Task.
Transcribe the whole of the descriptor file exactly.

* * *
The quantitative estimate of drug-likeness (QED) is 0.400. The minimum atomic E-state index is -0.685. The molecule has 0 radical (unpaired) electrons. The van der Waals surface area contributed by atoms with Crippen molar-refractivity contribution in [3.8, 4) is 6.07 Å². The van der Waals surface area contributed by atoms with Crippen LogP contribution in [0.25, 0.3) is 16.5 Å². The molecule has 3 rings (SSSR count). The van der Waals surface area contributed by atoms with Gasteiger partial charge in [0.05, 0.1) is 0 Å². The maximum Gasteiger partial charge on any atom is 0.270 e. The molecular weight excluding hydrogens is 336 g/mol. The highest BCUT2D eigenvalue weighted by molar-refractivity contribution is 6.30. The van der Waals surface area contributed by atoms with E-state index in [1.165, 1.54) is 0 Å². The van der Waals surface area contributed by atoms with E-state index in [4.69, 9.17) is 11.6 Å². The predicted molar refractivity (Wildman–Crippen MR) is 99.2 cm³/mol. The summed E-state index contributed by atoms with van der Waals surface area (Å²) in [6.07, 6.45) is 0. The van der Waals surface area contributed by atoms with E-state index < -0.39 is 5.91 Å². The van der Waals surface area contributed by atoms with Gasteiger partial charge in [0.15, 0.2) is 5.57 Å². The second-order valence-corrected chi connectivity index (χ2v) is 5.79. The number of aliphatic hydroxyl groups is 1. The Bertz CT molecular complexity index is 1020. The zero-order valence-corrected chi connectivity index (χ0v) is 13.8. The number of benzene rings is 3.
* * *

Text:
The quantitative estimate of drug-likeness (QED) is 0.400. The minimum atomic E-state index is -0.685. The molecule has 0 radical (unpaired) electrons. The van der Waals surface area contributed by atoms with Crippen molar-refractivity contribution in [3.8, 4) is 6.07 Å². The van der Waals surface area contributed by atoms with Crippen LogP contribution in [0.25, 0.3) is 16.5 Å². The molecule has 3 rings (SSSR count). The van der Waals surface area contributed by atoms with Gasteiger partial charge in [0.05, 0.1) is 0 Å². The maximum Gasteiger partial charge on any atom is 0.270 e. The molecular weight excluding hydrogens is 336 g/mol. The highest BCUT2D eigenvalue weighted by molar-refractivity contribution is 6.30. The van der Waals surface area contributed by atoms with E-state index in [1.165, 1.54) is 0 Å². The van der Waals surface area contributed by atoms with E-state index in [4.69, 9.17) is 11.6 Å². The predicted molar refractivity (Wildman–Crippen MR) is 99.2 cm³/mol. The summed E-state index contributed by atoms with van der Waals surface area (Å²) in [6.07, 6.45) is 0. The van der Waals surface area contributed by atoms with E-state index < -0.39 is 5.91 Å². The van der Waals surface area contributed by atoms with Gasteiger partial charge in [0.15, 0.2) is 5.57 Å². The second-order valence-corrected chi connectivity index (χ2v) is 5.79. The number of aliphatic hydroxyl groups is 1. The Bertz CT molecular complexity index is 1020. The zero-order valence-corrected chi connectivity index (χ0v) is 13.8. The number of benzene rings is 3.